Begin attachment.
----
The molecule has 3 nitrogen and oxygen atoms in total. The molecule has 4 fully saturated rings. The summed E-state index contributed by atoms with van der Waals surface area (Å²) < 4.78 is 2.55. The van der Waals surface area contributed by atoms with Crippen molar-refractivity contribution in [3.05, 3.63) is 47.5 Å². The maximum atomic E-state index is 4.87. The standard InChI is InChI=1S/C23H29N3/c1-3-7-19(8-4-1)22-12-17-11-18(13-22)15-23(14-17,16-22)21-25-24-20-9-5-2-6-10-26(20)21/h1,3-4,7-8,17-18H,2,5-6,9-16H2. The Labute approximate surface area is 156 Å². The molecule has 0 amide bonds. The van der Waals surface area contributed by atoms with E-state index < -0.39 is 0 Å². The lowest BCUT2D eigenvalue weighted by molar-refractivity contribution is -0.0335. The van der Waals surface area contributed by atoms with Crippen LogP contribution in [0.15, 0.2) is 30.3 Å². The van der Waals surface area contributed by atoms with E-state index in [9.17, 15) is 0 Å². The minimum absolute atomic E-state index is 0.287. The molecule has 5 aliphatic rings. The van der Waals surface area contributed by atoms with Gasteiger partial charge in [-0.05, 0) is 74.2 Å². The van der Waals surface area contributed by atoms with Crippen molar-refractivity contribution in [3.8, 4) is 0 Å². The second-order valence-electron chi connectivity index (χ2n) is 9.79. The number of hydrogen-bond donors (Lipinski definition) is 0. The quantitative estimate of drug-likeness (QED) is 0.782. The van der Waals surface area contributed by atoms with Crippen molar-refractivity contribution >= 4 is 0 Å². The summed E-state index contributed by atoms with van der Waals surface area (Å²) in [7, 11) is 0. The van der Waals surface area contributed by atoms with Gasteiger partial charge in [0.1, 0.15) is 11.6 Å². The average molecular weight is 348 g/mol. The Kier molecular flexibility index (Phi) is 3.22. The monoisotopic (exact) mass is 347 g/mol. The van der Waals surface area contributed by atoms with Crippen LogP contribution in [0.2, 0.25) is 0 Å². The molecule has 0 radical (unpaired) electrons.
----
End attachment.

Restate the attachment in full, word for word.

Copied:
The molecule has 3 nitrogen and oxygen atoms in total. The molecule has 4 fully saturated rings. The summed E-state index contributed by atoms with van der Waals surface area (Å²) < 4.78 is 2.55. The van der Waals surface area contributed by atoms with Crippen molar-refractivity contribution in [3.05, 3.63) is 47.5 Å². The maximum atomic E-state index is 4.87. The standard InChI is InChI=1S/C23H29N3/c1-3-7-19(8-4-1)22-12-17-11-18(13-22)15-23(14-17,16-22)21-25-24-20-9-5-2-6-10-26(20)21/h1,3-4,7-8,17-18H,2,5-6,9-16H2. The Labute approximate surface area is 156 Å². The molecule has 0 amide bonds. The van der Waals surface area contributed by atoms with E-state index < -0.39 is 0 Å². The lowest BCUT2D eigenvalue weighted by molar-refractivity contribution is -0.0335. The van der Waals surface area contributed by atoms with Crippen LogP contribution in [0.15, 0.2) is 30.3 Å². The van der Waals surface area contributed by atoms with E-state index in [9.17, 15) is 0 Å². The minimum absolute atomic E-state index is 0.287. The molecule has 5 aliphatic rings. The van der Waals surface area contributed by atoms with Gasteiger partial charge in [-0.05, 0) is 74.2 Å². The van der Waals surface area contributed by atoms with Crippen molar-refractivity contribution in [3.8, 4) is 0 Å². The second-order valence-electron chi connectivity index (χ2n) is 9.79. The number of hydrogen-bond donors (Lipinski definition) is 0. The quantitative estimate of drug-likeness (QED) is 0.782. The van der Waals surface area contributed by atoms with Crippen molar-refractivity contribution >= 4 is 0 Å². The summed E-state index contributed by atoms with van der Waals surface area (Å²) in [7, 11) is 0. The van der Waals surface area contributed by atoms with Gasteiger partial charge in [0.1, 0.15) is 11.6 Å². The average molecular weight is 348 g/mol. The Kier molecular flexibility index (Phi) is 3.22. The monoisotopic (exact) mass is 347 g/mol. The van der Waals surface area contributed by atoms with Crippen LogP contribution in [0.2, 0.25) is 0 Å². The molecule has 0 radical (unpaired) electrons.